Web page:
The Architecture at Brown Design
Architecture and landscape design should grow from local climate, topography, history, and building practice. Civic buildings and public gathering places require important sites to reinforce community identity and the culture of democracy. They deserve distinctive form, because their role is different from that of other buildings and places that constitute the fabric of the city. All buildings should provide their inhabitants with a clear sense of location, weather, and time. Natural methods of heating and cooling can be more resource-efficient than mechanical systems. Preservation and renewal of historic buildings, districts, and landscapes affirm the continuity and evolution of urban society.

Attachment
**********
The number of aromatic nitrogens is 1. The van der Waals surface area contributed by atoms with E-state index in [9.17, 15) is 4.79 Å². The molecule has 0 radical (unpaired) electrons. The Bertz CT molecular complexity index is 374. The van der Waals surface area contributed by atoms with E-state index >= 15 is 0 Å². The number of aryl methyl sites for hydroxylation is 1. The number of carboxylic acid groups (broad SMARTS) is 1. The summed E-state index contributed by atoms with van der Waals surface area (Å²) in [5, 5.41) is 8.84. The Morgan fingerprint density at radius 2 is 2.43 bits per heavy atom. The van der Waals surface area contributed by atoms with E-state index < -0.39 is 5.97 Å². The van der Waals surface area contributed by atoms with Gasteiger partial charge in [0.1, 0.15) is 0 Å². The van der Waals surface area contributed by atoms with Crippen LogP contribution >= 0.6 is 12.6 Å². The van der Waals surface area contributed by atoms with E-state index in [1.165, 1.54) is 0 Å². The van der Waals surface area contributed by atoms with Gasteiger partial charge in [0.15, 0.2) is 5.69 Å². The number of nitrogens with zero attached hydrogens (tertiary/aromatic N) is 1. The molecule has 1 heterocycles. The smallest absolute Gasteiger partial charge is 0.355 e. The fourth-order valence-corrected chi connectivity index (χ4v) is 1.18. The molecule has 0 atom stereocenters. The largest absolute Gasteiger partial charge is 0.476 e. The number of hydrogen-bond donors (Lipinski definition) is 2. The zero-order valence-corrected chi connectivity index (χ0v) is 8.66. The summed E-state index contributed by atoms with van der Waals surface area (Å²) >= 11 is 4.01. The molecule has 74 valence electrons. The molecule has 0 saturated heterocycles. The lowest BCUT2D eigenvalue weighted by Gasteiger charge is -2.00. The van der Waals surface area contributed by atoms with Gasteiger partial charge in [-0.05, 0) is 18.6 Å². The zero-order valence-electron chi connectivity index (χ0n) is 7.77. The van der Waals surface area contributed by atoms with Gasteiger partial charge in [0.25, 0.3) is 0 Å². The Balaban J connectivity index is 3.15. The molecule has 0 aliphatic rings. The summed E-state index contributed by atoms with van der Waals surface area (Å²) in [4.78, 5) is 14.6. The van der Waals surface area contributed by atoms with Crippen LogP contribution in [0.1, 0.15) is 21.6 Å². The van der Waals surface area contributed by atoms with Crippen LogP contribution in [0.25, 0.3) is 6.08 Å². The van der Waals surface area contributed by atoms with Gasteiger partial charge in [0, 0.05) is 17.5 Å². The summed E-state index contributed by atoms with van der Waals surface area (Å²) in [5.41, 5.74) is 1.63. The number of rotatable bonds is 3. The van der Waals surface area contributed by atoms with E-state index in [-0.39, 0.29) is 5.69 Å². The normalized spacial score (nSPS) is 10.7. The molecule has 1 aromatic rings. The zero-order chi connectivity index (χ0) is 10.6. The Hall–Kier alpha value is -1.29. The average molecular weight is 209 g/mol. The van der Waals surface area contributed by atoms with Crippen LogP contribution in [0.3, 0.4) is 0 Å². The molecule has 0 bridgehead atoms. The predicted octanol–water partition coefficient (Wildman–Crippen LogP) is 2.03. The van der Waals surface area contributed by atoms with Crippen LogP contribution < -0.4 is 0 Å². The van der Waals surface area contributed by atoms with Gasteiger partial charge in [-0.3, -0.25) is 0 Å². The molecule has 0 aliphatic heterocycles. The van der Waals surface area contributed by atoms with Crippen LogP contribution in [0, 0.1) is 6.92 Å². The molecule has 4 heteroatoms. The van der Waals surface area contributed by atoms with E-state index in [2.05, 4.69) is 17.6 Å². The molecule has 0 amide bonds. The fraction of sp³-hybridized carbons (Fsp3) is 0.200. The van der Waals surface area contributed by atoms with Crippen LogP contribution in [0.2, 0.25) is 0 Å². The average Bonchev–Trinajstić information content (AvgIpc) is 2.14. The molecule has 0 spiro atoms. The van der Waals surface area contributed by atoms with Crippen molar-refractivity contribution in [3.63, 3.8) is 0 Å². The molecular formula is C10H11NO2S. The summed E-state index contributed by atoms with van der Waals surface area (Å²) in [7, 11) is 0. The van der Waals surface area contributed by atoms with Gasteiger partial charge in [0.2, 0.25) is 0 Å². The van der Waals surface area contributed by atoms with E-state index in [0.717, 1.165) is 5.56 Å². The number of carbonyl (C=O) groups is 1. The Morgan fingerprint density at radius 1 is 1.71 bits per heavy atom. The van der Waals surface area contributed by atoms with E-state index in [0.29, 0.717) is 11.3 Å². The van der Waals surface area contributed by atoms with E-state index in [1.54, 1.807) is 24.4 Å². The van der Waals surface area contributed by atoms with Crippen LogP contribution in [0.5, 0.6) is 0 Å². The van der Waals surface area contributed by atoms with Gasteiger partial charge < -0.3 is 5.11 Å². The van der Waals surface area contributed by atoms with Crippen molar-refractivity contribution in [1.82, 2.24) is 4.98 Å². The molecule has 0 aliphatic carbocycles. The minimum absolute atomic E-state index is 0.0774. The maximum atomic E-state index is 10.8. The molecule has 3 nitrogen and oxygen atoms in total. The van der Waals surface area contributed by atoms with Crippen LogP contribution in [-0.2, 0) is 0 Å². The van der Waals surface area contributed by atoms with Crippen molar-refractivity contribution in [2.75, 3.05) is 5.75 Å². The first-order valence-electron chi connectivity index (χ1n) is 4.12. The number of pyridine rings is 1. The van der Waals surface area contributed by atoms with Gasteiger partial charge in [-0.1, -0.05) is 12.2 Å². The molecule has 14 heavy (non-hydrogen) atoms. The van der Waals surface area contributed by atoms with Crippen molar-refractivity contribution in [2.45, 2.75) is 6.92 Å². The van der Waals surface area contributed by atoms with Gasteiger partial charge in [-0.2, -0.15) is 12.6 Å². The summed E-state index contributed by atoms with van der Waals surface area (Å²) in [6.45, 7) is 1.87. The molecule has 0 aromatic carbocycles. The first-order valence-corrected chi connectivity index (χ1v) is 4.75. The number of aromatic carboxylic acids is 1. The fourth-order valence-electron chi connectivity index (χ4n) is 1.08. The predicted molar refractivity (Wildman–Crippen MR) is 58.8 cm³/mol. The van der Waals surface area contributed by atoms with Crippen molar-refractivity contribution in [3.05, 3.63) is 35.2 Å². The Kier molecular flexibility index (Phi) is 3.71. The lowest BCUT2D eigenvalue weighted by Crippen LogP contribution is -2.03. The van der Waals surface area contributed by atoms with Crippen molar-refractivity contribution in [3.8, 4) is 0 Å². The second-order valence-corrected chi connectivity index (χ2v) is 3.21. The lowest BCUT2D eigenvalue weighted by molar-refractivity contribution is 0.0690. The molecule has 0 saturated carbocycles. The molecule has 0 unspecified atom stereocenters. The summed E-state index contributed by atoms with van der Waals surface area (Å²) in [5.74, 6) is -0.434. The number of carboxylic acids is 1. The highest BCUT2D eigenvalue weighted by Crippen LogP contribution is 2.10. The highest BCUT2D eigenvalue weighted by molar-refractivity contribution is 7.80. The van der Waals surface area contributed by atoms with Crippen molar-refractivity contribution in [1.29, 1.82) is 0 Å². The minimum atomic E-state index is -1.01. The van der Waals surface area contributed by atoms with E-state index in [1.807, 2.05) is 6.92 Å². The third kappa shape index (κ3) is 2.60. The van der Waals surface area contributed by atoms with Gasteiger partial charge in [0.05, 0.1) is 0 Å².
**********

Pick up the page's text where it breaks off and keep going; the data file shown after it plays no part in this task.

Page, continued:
Ten Key Principles of Design
Process . Context . Form Typologies . Flexibility & Durability . Regionalism . Ordering & Proportion . Beauty . Efficiency . Experiences . Comfort
MIXED-USE & CIVIC